Every day Coast Guard men and women answer the call to save lives and respond from ships, small boat stations or aircraft; but you don’t have to be in uniform to perform exceptional rescues. Petty Officer 1st Class Juston Heacox played the role of lifesaver while off-duty at Point No Point State Park in Hansville, Wash., as he rescued two boys who were in danger of drowning.
Heacox was enjoying a day off with his wife and three boys at the state park when he heard screams coming from the water. Heacox had performed search and rescue missions while aboard a 110-foot patrol boat and small boat station earlier in his career, and he knew exactly what the screams were – a cry for help. The call for help was coming from two boys, 200 yards offshore, who were caught in a rip current and were unable to break free.
The rescuer intuition within Heacox ignited, and he dove into the 52-degree surf in an attempt to reach the young swimmers who desperately needed help.
“I didn’t hesitate or think twice,” said Heacox. “I was just acting out of instinct. That day I was wearing an orange Coast Guard t-shirt; I felt an obligation to help because I knew I represented the most well known search and rescue organization in the world.”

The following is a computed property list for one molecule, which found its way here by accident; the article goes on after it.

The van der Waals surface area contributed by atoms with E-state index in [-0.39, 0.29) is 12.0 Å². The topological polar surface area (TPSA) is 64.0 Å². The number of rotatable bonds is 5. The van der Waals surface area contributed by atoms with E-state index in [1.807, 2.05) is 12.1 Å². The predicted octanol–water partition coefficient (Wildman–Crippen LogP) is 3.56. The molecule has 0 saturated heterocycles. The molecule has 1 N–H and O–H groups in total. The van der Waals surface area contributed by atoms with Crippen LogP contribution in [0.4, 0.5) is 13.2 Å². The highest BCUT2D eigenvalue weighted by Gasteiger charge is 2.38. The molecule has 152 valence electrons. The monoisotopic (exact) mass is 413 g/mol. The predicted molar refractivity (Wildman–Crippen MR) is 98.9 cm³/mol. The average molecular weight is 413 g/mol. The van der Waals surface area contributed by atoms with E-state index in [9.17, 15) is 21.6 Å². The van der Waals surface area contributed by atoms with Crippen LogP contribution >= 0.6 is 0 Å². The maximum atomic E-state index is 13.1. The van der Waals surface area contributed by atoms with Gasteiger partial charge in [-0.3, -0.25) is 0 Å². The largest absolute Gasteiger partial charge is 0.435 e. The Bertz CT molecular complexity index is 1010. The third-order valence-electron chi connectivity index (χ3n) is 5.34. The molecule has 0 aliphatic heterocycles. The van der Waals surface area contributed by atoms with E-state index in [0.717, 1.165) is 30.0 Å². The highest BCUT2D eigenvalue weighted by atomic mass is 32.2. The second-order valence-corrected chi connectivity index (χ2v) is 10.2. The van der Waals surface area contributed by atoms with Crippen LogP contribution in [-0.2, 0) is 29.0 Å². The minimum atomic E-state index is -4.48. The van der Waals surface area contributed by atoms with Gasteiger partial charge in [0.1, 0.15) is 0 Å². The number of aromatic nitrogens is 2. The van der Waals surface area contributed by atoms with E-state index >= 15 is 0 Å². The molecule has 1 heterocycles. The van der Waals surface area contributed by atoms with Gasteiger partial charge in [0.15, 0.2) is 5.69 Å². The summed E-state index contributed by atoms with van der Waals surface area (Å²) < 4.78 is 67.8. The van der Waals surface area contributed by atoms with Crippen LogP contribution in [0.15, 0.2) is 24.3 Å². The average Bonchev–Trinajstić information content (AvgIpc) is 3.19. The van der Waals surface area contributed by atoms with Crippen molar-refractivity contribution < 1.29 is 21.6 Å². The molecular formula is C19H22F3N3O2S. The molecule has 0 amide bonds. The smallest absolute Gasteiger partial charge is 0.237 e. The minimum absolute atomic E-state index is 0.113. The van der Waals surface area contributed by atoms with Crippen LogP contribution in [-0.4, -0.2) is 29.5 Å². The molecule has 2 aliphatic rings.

Heacox understood the urgency of the situation. Rip currents are caused by fast-moving streams of water as they surge away from the shore, and he knew this torrent of water was pulling the boys further and further away.
“The tide was changing and I could tell something was wrong. I immediately told my sons to get out of the water, but it was too late for the two boys who were pulled away from shore,” said Heacox. “I saw a man with a dog leash and ran up to him telling him I need it to rescue the boys. Without question, [Barney McGinley] handed off his dog to someone on the beach and followed me to the shore and into the water.”
He instructed the boys on information on how to break away from the rip current and urgently coached them to swim towards the shore at an angle.
Watching for breaking waves and sudden smooth water – a sure sign of rip currents – Heacox and McGinley focused on not succumbing to the rip current themselves before they could get within throws reach of the boys. Heacox pulled the boys towards McGinley’s location closer to shore and both men carried them safely ashore.
Heacox knew the ice-cold water was causing the boys’ core body temperatures to plummet from his multiple first aid, ice rescue and hypothermia training. With no regard for their own hypothermic conditions after plunging into the water, they treated the boys for hypothermia and exhaustion.
This act of heroic duty is a testament to the Coast Guard’s motto of being Always Ready, or Semper Paratus. It was because of this heroism that Heacox was awarded the Silver Lifesaving Medal. Heacox was just doing what he thought was right on that summer day. But in doing so, he again proved the Coast Guard’s members continue to honor their profession by selflessly serving their country – on and off duty.